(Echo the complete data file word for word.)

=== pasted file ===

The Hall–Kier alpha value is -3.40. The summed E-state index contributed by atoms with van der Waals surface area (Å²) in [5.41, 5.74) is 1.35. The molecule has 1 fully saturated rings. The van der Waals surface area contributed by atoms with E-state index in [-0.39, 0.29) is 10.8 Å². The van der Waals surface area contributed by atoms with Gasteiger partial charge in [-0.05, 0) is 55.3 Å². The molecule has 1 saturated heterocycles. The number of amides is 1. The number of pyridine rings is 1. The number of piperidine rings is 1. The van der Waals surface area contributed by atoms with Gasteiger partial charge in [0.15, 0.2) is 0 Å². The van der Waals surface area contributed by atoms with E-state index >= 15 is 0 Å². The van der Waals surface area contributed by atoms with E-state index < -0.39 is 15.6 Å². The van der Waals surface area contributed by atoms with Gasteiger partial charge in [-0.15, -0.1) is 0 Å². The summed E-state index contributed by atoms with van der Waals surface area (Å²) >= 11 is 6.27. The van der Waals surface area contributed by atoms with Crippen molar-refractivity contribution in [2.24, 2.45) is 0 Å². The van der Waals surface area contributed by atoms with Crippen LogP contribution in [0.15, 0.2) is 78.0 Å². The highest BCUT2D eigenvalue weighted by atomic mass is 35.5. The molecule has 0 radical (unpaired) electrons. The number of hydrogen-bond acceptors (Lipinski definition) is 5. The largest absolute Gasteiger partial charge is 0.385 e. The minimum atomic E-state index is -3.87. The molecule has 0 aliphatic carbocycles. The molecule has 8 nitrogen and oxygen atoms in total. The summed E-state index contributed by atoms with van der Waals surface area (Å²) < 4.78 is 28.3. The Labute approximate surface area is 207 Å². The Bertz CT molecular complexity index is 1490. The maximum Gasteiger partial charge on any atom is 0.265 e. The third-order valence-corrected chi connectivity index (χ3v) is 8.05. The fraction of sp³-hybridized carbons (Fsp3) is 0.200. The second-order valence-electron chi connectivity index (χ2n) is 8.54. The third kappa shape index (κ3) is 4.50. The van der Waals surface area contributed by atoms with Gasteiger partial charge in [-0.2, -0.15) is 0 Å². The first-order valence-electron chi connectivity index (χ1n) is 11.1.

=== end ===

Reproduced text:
The Hall–Kier alpha value is -3.40. The summed E-state index contributed by atoms with van der Waals surface area (Å²) in [5.41, 5.74) is 1.35. The molecule has 1 fully saturated rings. The van der Waals surface area contributed by atoms with E-state index in [-0.39, 0.29) is 10.8 Å². The van der Waals surface area contributed by atoms with Gasteiger partial charge in [-0.05, 0) is 55.3 Å². The molecule has 1 saturated heterocycles. The number of amides is 1. The number of pyridine rings is 1. The number of piperidine rings is 1. The van der Waals surface area contributed by atoms with Gasteiger partial charge in [0.15, 0.2) is 0 Å². The van der Waals surface area contributed by atoms with E-state index >= 15 is 0 Å². The van der Waals surface area contributed by atoms with E-state index < -0.39 is 15.6 Å². The van der Waals surface area contributed by atoms with Gasteiger partial charge in [-0.15, -0.1) is 0 Å². The summed E-state index contributed by atoms with van der Waals surface area (Å²) >= 11 is 6.27. The van der Waals surface area contributed by atoms with Crippen molar-refractivity contribution in [2.24, 2.45) is 0 Å². The van der Waals surface area contributed by atoms with Crippen LogP contribution in [0.15, 0.2) is 78.0 Å². The highest BCUT2D eigenvalue weighted by atomic mass is 35.5. The molecule has 0 radical (unpaired) electrons. The number of hydrogen-bond acceptors (Lipinski definition) is 5. The largest absolute Gasteiger partial charge is 0.385 e. The minimum atomic E-state index is -3.87. The molecule has 0 aliphatic carbocycles. The molecule has 8 nitrogen and oxygen atoms in total. The summed E-state index contributed by atoms with van der Waals surface area (Å²) < 4.78 is 28.3. The Labute approximate surface area is 207 Å². The Bertz CT molecular complexity index is 1490. The maximum Gasteiger partial charge on any atom is 0.265 e. The third-order valence-corrected chi connectivity index (χ3v) is 8.05. The fraction of sp³-hybridized carbons (Fsp3) is 0.200. The second-order valence-electron chi connectivity index (χ2n) is 8.54. The third kappa shape index (κ3) is 4.50. The van der Waals surface area contributed by atoms with Gasteiger partial charge in [-0.2, -0.15) is 0 Å². The first-order valence-electron chi connectivity index (χ1n) is 11.1.